DVD Review: The Go-Go's

The Go-Go's is a well-made look at this influential band.
  |   Comments

From director Alison Ellwood comes The Go-Go's, a film about the legendary all-female group. The documentary includes interviews with every member of the group, as well as former band members and their former manager and documents their rise from an LA punk band that could barely play their instruments to becoming the first (and only) all-female group to write their own songs and play their own instruments to score a number one album to their messy breakup and subsequent reunions. The group, which just received a nomination for the Rock and Roll Hall of Fame, continues to write new music and tour when able.

The band's story begins in Los Angeles 1979. Original drummer Elissa Bello and original bassist Margot Olavarria give extensive interviews about the group's early days. Guitarist Jane Wiedlin speaks of being disappointed with the Sex Pistols' now legendary Winterland show and decided she wanted to be in a band that did an update on the old girl group sound, only playing their own instruments -- instruments they didn't really know how to play. Wiedlin, Olavarria, and singer Belinda Carlisle met guitarist Charlotte Caffey at an Eyes show (she was that group's bassist) and asked her to join the band. Caffey lied about her ability to play lead guitar, but made it work like everyone else.

As the band started to get more of a following, they wanted the members to take their roles more seriously, with the members encouraging Bello to quit her job to focus more time on the band. When that didn't happen, the group found Baltimore transplant Gina Schock, who cracked the whip and pushed the band to practice more and improve. Wanting to write a song with a beat, Caffey came up with one of the group's signature songs, "We Got The Beat," which she thought the band would hate because it was a pop song and not their traditional punk sound. Instead, the group loved it and soon scored a tour in London opening for Madness. When the group returned home, people thought they were big stars and the individual Go-Go's said nothing to dispel that rumor. Everything seemed to be going great, but the group's new direction caused more friction within the band.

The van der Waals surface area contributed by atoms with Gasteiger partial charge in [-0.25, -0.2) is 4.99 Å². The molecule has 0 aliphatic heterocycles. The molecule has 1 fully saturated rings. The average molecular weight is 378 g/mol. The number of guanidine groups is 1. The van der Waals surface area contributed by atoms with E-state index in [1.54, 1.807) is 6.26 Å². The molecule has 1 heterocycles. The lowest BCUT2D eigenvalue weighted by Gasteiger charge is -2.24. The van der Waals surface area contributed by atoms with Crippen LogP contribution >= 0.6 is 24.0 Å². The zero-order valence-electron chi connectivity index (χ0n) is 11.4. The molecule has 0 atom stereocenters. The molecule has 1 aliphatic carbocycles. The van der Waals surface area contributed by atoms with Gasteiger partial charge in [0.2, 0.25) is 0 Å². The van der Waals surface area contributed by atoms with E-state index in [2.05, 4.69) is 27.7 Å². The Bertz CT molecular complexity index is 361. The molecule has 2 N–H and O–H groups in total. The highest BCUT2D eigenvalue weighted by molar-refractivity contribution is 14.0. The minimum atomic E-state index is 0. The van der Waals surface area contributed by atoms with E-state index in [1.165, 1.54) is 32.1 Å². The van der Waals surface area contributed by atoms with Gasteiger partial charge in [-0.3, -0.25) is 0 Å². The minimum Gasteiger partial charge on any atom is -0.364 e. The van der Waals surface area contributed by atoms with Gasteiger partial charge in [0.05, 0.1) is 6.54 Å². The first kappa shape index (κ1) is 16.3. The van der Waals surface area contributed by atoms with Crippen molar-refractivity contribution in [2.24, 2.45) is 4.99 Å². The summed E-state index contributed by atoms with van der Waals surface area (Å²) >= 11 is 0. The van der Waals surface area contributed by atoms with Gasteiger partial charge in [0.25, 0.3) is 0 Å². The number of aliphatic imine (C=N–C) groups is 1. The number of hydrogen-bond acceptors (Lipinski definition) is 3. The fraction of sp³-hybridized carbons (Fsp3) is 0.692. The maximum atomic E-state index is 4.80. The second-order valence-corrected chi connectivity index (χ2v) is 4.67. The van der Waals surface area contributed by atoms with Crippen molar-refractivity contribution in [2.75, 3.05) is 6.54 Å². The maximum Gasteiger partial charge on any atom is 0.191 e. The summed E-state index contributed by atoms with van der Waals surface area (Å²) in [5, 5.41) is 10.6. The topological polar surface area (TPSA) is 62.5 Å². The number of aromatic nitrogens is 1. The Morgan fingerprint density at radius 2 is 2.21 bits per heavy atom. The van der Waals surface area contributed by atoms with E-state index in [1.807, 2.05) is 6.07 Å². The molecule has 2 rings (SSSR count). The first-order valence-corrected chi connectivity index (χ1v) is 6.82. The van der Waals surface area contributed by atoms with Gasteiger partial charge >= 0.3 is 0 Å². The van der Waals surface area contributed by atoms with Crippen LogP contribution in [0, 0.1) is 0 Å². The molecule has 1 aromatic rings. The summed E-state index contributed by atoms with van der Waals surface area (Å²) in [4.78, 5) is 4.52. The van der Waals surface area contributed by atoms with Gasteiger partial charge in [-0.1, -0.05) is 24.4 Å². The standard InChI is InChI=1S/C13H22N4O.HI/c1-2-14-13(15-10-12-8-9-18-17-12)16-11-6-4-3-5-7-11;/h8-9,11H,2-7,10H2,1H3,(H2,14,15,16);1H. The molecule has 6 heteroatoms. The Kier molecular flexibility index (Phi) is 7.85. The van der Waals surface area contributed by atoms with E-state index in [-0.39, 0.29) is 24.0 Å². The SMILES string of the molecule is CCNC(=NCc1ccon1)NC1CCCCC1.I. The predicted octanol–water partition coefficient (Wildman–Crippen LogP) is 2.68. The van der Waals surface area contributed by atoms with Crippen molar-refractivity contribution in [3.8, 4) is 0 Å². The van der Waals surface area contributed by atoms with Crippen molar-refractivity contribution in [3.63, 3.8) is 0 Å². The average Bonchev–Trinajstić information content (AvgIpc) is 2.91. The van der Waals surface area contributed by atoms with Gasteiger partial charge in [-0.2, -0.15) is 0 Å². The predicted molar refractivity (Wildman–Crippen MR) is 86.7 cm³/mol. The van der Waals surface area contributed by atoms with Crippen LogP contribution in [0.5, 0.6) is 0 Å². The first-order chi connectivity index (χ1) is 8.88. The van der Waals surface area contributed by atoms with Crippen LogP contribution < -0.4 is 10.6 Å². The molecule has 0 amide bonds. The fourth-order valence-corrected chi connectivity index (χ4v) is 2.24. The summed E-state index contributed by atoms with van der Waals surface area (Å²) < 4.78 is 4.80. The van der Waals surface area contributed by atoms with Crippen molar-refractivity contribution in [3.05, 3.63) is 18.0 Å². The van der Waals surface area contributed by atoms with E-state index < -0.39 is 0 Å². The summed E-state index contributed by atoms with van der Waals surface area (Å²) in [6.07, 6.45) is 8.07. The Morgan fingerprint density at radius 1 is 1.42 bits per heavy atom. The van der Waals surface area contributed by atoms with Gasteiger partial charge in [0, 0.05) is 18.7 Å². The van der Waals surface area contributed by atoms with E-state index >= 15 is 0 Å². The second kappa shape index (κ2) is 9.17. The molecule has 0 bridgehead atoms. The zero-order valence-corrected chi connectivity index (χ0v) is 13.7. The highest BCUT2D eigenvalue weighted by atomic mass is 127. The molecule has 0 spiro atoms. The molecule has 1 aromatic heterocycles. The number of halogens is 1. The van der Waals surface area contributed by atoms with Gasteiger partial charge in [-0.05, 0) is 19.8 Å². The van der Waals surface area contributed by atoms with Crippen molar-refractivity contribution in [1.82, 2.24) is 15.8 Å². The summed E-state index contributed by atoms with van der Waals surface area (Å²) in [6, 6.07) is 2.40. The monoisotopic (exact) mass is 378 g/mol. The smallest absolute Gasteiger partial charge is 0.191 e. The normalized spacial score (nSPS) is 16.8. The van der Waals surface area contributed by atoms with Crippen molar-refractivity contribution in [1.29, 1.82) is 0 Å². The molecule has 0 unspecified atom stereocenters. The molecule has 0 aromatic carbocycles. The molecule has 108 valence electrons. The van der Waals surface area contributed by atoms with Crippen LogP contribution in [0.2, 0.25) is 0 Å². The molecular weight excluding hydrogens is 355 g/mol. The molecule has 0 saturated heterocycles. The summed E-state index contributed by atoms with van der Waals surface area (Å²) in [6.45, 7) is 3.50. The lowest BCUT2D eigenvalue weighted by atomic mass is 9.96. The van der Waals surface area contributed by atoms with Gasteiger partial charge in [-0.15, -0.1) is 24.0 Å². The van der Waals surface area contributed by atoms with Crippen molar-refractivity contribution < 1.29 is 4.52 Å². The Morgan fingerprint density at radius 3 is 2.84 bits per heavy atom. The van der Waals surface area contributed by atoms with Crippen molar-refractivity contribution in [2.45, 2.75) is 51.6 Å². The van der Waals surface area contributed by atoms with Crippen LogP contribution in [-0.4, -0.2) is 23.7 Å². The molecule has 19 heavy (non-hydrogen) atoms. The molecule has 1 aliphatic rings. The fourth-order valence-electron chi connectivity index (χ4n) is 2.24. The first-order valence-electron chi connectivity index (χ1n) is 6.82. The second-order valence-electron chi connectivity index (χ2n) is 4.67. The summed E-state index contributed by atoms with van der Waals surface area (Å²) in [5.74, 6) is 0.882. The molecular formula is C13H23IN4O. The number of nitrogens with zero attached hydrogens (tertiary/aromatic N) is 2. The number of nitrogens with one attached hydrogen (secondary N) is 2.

Olavarria didn't like the group's new direction, wanting to stick to her punk roots. When she was sick for a New Year's Eve show, Kathy Valentine (who had been a fan of the group and learned their songs on a cocaine binge) filled in. Soon she would be the new bassist, with the band firing Olavarria and having their then manager Ginger Canzoneri (who is also interviewed in the film) break the news to her. The group's classic lineup was now complete and their meteoric rise was about to begin.

After Wiedlin co-wrote "Our Lips Are Sealed" with Terry Hall from the Specials about a fling the pair had while on tour together, the group caught the attention of Miles Copeland (manager of the Police and brother of Stewart) who signed them to IRS records. Their debut album, Beauty and the Beat, was a smash success, eventually passing The Police (who the group was on tour with) on the Billboard charts. The video for "Our Lips Are Sealed" was made for $6,000 of unused money from a Police video shoot in fact. The group was rising quickly, but more trouble was brewing.

Resentment of the main songwriters (Wiedlin and Caffey) from the non-songwriters such as Schock and Carlisle started to take hold when they realized Wiedlin and Caffey were getting much larger royalty checks. Much more serious was the fact that Caffey was developing a serious heroin addiction, one that she tried to hide from the band. She's not the only Go-Go with addiction problems -- Carlisle had a lengthy cocaine habit for one -- but Caffey's seems to be the main one that is focused on in the documentary. The group felt their second record, Vacation, while successful, was rushed by the label and didn't have the songs the first one had. The members also decided that Canzoneri should be part of a larger management firm, which did not sit well with her and eventually led to her leaving. By the time of their third album, Talk Show, there was much infighting and Copeland says he had a band member throw up on him in the recording studio. Caffey became more withdrawn and Wiedlin did the bulk of the songwriting. When management decided that the group should split the publishing equally, Wiedlin balked and quit the group after their tour ended.

Valentine moved to guitar to fill the void and Paula Jean Brown took over on bass, but it was not the same. Brown did encourage Caffey to go to rehab (who got bad enough that Ozzy kicked her out of his dressing room in Rio) and wrote "Mad About You," which Carlisle ended up recording as a solo song, which was also a bone of contention for the band members as it was originally intended to be a Go-Go's song. The group, which seemed so promising just a few short years before, had imploded. Caffey cleaned herself up and she and Carlisle announced they were breaking up the band, with Caffey continuing to write for Carlisle's solo projects.

The band members went on to solo careers with varying degrees of success, Carlisle's being the most noteworthy. The group reunited a couple times, even recording a new album 2001's God Bless The Go-Go's, which is not mentioned at all. What is mentioned though, is the group's current reunion and new single, the Cheap Trick-esque "Club Zero." We see footage of the band rehearsing the song and it plays over the end credits. While The Go-Go's may not cover all of the group's baggage, it covers a lot and doesn't pull any punches along the way, giving a balanced look at this influential band. Well worth checking out.